Stocks rose on Monday after data showed the manufacturing sector edged closer to growth in July, while rising commodity prices boosted shares of natural resources companies.

The sharp advance briefly pushed the broader S&P 500 Index <.SPX> to its highest level in nine months above the psychologically important 1,000 level. On Friday, the S&P 500 wrapped up its best five-month streak since 1938.

Shares of U.S. automaker Ford Motor Co jumped 6.8 percent to $8.54 after it reported a 2 percent sales growth in July, the first year-over-year monthly gain since November 2007.

Ford is among the primary beneficiaries of the federal government's Cash for Clunkers incentive program that began on July 24.

The Institute for Supply Management said its index of national factory activity rose in July to 48.9, the highest since August 2008, from 44.8 in June. Economists polled by Reuters had forecast a July reading of 46.2. For details, see [ID:nN03439889] An ISM reading below 50 indicates contraction in manufacturing. The ISM index has not been above 50 since January 2008.

The ISM data adds to the building case that the economy has stabilized and that it is going to grow this quarter. I imagine it will embolden the case of the bulls, said Jim Awad, managing director of Zephyr Management in New York.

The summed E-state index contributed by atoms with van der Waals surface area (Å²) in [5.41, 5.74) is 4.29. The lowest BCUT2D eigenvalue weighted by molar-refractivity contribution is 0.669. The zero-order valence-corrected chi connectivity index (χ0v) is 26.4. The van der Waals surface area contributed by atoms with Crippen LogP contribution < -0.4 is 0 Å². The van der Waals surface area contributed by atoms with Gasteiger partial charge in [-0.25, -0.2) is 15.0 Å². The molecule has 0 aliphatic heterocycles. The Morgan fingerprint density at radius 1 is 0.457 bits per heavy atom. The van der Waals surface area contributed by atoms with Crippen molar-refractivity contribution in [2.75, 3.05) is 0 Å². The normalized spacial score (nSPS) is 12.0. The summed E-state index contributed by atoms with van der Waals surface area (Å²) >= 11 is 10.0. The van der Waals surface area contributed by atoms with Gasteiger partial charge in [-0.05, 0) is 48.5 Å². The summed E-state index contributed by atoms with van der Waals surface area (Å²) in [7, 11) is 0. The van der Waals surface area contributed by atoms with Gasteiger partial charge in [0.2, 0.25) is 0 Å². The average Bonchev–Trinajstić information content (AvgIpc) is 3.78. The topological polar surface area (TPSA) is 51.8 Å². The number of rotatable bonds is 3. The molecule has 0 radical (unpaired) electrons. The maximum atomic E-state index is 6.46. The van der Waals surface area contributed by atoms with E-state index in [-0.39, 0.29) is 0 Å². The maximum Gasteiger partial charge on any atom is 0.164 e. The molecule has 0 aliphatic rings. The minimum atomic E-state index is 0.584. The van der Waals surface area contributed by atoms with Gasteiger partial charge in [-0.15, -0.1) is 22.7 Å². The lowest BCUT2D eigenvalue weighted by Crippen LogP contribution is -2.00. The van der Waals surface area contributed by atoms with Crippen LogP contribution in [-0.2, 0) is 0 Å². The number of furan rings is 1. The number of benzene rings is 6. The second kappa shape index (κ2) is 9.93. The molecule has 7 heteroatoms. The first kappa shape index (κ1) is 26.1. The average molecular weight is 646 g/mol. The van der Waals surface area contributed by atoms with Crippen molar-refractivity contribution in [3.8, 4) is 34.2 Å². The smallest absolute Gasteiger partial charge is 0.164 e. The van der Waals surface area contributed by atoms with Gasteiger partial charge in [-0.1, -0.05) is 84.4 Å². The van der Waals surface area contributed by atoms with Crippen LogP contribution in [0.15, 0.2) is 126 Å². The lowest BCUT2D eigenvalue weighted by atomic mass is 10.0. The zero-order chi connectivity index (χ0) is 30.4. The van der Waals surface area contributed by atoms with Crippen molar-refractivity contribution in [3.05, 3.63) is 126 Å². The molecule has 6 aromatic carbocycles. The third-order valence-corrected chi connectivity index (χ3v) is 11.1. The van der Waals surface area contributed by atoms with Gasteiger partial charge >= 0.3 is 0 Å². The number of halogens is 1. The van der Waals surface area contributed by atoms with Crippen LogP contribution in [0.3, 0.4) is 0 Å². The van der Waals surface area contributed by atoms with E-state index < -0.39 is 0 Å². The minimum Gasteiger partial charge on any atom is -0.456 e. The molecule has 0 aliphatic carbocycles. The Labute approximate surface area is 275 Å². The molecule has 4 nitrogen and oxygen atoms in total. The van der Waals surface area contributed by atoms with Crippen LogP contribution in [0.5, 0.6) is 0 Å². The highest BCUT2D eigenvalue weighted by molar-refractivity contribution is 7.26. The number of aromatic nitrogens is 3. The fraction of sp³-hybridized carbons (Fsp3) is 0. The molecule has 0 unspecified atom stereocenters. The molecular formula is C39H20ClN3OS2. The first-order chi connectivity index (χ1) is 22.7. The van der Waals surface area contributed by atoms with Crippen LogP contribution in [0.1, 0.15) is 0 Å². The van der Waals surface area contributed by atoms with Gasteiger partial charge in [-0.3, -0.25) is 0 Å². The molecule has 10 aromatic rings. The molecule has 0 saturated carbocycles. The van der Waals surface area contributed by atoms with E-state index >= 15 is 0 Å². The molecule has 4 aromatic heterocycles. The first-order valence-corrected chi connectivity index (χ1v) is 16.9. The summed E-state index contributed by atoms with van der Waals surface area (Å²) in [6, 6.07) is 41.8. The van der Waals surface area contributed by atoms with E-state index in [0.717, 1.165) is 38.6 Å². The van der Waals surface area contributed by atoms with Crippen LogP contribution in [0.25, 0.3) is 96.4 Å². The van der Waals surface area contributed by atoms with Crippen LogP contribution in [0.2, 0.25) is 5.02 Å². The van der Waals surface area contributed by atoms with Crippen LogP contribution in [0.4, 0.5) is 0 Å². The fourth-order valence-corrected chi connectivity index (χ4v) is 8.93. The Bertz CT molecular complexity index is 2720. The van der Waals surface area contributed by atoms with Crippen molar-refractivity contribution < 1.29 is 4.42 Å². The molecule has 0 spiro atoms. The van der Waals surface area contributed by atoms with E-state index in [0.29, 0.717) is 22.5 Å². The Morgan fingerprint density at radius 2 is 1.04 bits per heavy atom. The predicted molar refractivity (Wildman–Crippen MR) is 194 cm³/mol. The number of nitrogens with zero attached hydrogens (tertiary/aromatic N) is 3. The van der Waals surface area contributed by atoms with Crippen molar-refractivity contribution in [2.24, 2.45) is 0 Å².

The Dow Jones industrial average <.DJI> rose 91.30 points, or 1.00 percent, to 9,262.91. The Standard & Poor's 500 Index <.SPX> gained 12.39 points, or 1.25 percent, to 999.87. The Nasdaq Composite Index <.IXIC> shot up 21.99 points, or 1.11 percent, to 2,000.49.

The S&P 500 is now up nearly 48 percent since hitting a 12-year low on March 9.

Among natural resources companies' stocks, aluminum producer Alcoa Inc jumped 6.3 percent to $12.50, while miner Freeport-McMoran shot up 7.4 percent to $64.77. The S&P materials index <.GSPM> was up 3.1 percent.

Shares of major U.S. banks got a boost after HSBC, the biggest European bank, reported a first-half 2009 profit that slightly exceeded expectations. Bank of America shares rose 3 percent to $15.23, while Citigroup gained 0.3 percent to $3.18.

Clorox Co's quarterly profit rose a stronger-than-expected 7.6 percent on Monday. But its stock, which has risen in recent weeks, fell 3 percent to $59.20.

Tyson Foods Inc also reported a much larger profit on Monday, but its shares shed 2.3 percent to $11.17.

Among the Nasdaq's major advancers, Apple Inc's shares rose 1.5 percent to $165.90 and Google Inc gained 1.8 percent to $451.17 after both companies mutually agreed on the need for Google CEO Eric Schmidt to resign from Apple's board.

On Monday, the U.S. Senate was due to vote on extending the program to stimulate auto sales after the U.S. House of Representatives approved $2 billion for it on top of an initial $1 billion in June.

(Additional reporting by Ellis Mnyandu and Ryan Vlastelica; Editing by Jan Paschal)